Heriot Watt University has launched the first degree course in Scotland in British Sign Language.
There has been a lack of trained sign language interpreters for many years in the UK.
The course organisers said students who complete the degree qualification will be in high demand when they qualify.
Prof Graham Turner from the department of languages and intercultural studies said: "Their job prospects are likely to be extremely good."
"We need a lot more sign language interpreters and we have done for a long time," he said.
"There's been a gap in the field for many years now with deaf people repeatedly informing the authorities that there were problems in access to services. That provision has not been put in place for many years."
Andrew McNeill, aged 12, experienced that first-hand when he went into hospital to have a cochlear implant.
His mother Grace explained: "When he went in to get implanted none of the staff signed. So they take his hearing aids away, then it's four weeks before they switch it on.
"For four weeks he was profoundly deaf, lying in a hospital ward. Hospitals are scary for everyone but nobody could communicate with him...and that was the ear, nose and throat ward!"
Grace McNeill is now one of the first students to have enrolled on the Heriot Watt degree course.
She intends to combine her new skills with her existing job as a call-handler with NHS 24. It recently launched a new service for deaf people, with British Sign Language (BSL) interpreters speaking to callers via a video-link.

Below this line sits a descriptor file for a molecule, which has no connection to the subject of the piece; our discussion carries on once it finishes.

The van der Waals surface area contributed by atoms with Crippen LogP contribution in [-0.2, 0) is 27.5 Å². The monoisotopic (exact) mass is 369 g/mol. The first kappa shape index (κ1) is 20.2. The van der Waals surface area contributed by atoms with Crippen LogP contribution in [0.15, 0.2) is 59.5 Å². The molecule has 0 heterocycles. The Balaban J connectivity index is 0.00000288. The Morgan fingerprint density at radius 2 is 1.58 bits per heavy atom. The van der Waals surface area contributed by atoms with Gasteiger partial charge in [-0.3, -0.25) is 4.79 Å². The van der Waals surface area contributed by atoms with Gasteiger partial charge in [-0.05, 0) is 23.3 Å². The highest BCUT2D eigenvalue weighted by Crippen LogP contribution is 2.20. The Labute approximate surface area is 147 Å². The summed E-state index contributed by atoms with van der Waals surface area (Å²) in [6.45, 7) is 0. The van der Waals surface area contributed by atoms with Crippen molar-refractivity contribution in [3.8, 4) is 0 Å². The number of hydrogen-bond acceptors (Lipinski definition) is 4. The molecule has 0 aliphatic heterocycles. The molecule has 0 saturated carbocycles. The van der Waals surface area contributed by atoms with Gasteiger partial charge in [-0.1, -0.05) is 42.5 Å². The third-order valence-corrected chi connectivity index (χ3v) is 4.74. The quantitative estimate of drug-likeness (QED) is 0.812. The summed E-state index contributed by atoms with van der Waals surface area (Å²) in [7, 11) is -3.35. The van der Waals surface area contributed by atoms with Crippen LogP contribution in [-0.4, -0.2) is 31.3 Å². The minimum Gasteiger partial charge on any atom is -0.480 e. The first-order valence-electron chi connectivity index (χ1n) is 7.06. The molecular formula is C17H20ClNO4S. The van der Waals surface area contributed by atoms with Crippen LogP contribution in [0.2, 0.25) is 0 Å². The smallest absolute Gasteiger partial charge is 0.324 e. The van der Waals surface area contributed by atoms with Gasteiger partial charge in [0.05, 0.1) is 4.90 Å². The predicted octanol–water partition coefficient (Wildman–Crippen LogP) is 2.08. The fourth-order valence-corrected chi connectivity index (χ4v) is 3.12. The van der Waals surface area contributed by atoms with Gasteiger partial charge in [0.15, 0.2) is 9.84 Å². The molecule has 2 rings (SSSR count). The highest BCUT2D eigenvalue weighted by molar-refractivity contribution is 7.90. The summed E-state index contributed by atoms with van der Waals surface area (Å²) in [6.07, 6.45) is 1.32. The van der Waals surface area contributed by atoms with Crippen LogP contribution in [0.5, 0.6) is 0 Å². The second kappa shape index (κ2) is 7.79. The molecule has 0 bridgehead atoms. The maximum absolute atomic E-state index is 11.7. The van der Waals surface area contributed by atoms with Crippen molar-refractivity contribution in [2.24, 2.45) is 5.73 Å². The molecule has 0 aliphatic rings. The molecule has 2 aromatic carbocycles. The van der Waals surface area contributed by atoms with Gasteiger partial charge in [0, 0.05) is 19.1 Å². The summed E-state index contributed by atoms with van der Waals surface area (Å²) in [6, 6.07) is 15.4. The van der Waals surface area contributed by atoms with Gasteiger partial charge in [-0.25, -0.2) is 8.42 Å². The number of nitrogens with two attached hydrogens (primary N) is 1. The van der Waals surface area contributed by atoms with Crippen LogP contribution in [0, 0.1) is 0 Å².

"Basically a patient will come on a video link and they will be treated the same as a hearing patient, " Grace said.
"The questions will be the same except only that I'll sign the conversation and then when they're put onto a clinician I'll then interpret between the BSL user and the clinician to get the appropriate outcome for their healthcare."
"BSL is a first language for most deaf users. Their English may not be that great and text-speak may be more difficult for them, and takes longer."
The first intake of students for the Heriot Watt course are from a range of backgrounds.
Some have some experience of sign language whilst others have come straight from school and are just interested in languages.
Prof Turner added: "Because there is a longstanding shortage of sign language interpreters in Scotland and the UK as a whole their job prospects are likely to be extremely good."
"The department trains interpreters who work in contexts like the Scottish Parliament and the United Nations.
"We're applying all of that experience to the context of British Sign Language and training to that standard. They should be a very desirable commodity in the wider world."